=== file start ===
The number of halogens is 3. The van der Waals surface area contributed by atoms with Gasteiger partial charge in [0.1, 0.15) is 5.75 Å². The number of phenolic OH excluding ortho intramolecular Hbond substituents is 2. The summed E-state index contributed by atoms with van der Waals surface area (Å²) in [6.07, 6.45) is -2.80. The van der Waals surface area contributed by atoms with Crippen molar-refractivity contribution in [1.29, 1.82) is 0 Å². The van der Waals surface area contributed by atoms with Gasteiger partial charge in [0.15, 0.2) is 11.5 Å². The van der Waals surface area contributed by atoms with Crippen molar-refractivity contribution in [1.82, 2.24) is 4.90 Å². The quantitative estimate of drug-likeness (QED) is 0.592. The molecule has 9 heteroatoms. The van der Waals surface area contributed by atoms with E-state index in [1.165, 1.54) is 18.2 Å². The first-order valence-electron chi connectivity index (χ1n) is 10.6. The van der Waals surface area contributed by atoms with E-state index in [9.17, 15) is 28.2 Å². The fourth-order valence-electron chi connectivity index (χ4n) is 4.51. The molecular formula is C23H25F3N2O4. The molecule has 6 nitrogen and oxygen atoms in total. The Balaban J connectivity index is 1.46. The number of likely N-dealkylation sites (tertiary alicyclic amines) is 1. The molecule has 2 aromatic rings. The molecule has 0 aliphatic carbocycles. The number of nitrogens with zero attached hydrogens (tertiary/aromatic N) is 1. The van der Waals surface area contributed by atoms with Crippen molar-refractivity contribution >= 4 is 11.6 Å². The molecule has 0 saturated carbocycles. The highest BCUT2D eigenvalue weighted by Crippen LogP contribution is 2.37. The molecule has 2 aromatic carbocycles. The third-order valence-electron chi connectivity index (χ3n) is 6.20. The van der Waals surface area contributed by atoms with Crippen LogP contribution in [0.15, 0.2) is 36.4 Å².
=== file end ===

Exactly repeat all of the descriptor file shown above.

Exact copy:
The number of halogens is 3. The van der Waals surface area contributed by atoms with Gasteiger partial charge in [0.1, 0.15) is 5.75 Å². The number of phenolic OH excluding ortho intramolecular Hbond substituents is 2. The summed E-state index contributed by atoms with van der Waals surface area (Å²) in [6.07, 6.45) is -2.80. The van der Waals surface area contributed by atoms with Crippen molar-refractivity contribution in [1.29, 1.82) is 0 Å². The van der Waals surface area contributed by atoms with Gasteiger partial charge in [0.15, 0.2) is 11.5 Å². The van der Waals surface area contributed by atoms with Crippen molar-refractivity contribution in [1.82, 2.24) is 4.90 Å². The quantitative estimate of drug-likeness (QED) is 0.592. The molecule has 9 heteroatoms. The van der Waals surface area contributed by atoms with E-state index in [1.165, 1.54) is 18.2 Å². The first-order valence-electron chi connectivity index (χ1n) is 10.6. The van der Waals surface area contributed by atoms with E-state index in [9.17, 15) is 28.2 Å². The fourth-order valence-electron chi connectivity index (χ4n) is 4.51. The molecular formula is C23H25F3N2O4. The molecule has 6 nitrogen and oxygen atoms in total. The Balaban J connectivity index is 1.46. The number of likely N-dealkylation sites (tertiary alicyclic amines) is 1. The molecule has 2 aromatic rings. The molecule has 0 aliphatic carbocycles. The number of nitrogens with zero attached hydrogens (tertiary/aromatic N) is 1. The van der Waals surface area contributed by atoms with Crippen molar-refractivity contribution >= 4 is 11.6 Å². The molecule has 0 saturated carbocycles. The highest BCUT2D eigenvalue weighted by Crippen LogP contribution is 2.37. The molecule has 2 aromatic carbocycles. The third-order valence-electron chi connectivity index (χ3n) is 6.20. The van der Waals surface area contributed by atoms with Crippen LogP contribution in [0.15, 0.2) is 36.4 Å².